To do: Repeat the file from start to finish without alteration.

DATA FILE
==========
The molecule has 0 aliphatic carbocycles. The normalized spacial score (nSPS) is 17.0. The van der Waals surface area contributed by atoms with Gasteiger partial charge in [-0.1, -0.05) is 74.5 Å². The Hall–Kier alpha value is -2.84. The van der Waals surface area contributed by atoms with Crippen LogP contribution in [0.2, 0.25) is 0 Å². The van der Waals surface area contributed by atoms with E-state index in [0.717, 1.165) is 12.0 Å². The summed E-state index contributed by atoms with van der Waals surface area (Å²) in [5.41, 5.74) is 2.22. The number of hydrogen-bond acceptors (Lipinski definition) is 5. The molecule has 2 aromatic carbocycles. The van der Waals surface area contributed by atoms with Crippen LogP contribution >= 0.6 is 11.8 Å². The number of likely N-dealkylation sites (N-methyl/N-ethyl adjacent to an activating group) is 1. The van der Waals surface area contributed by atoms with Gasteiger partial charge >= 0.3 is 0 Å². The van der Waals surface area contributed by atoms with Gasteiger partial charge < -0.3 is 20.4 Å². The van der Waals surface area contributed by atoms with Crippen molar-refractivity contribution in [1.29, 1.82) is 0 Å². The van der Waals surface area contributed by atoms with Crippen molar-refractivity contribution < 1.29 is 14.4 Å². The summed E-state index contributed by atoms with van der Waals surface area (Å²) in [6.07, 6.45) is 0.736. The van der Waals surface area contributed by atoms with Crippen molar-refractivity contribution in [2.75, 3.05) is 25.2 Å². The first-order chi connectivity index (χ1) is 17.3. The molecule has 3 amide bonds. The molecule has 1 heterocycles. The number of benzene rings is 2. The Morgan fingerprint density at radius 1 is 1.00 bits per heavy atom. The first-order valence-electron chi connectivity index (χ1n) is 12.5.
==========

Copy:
The molecule has 0 aliphatic carbocycles. The normalized spacial score (nSPS) is 17.0. The van der Waals surface area contributed by atoms with Gasteiger partial charge in [-0.1, -0.05) is 74.5 Å². The Hall–Kier alpha value is -2.84. The van der Waals surface area contributed by atoms with Crippen LogP contribution in [0.2, 0.25) is 0 Å². The van der Waals surface area contributed by atoms with E-state index in [0.717, 1.165) is 12.0 Å². The summed E-state index contributed by atoms with van der Waals surface area (Å²) in [5.41, 5.74) is 2.22. The number of hydrogen-bond acceptors (Lipinski definition) is 5. The molecule has 2 aromatic carbocycles. The van der Waals surface area contributed by atoms with Crippen LogP contribution >= 0.6 is 11.8 Å². The number of likely N-dealkylation sites (N-methyl/N-ethyl adjacent to an activating group) is 1. The van der Waals surface area contributed by atoms with Gasteiger partial charge >= 0.3 is 0 Å². The van der Waals surface area contributed by atoms with Gasteiger partial charge < -0.3 is 20.4 Å². The van der Waals surface area contributed by atoms with Crippen molar-refractivity contribution in [1.29, 1.82) is 0 Å². The van der Waals surface area contributed by atoms with Crippen molar-refractivity contribution < 1.29 is 14.4 Å². The summed E-state index contributed by atoms with van der Waals surface area (Å²) in [6.07, 6.45) is 0.736. The van der Waals surface area contributed by atoms with Crippen molar-refractivity contribution in [2.75, 3.05) is 25.2 Å². The first-order chi connectivity index (χ1) is 17.3. The molecule has 3 amide bonds. The molecule has 1 heterocycles. The number of benzene rings is 2. The Morgan fingerprint density at radius 1 is 1.00 bits per heavy atom. The first-order valence-electron chi connectivity index (χ1n) is 12.5.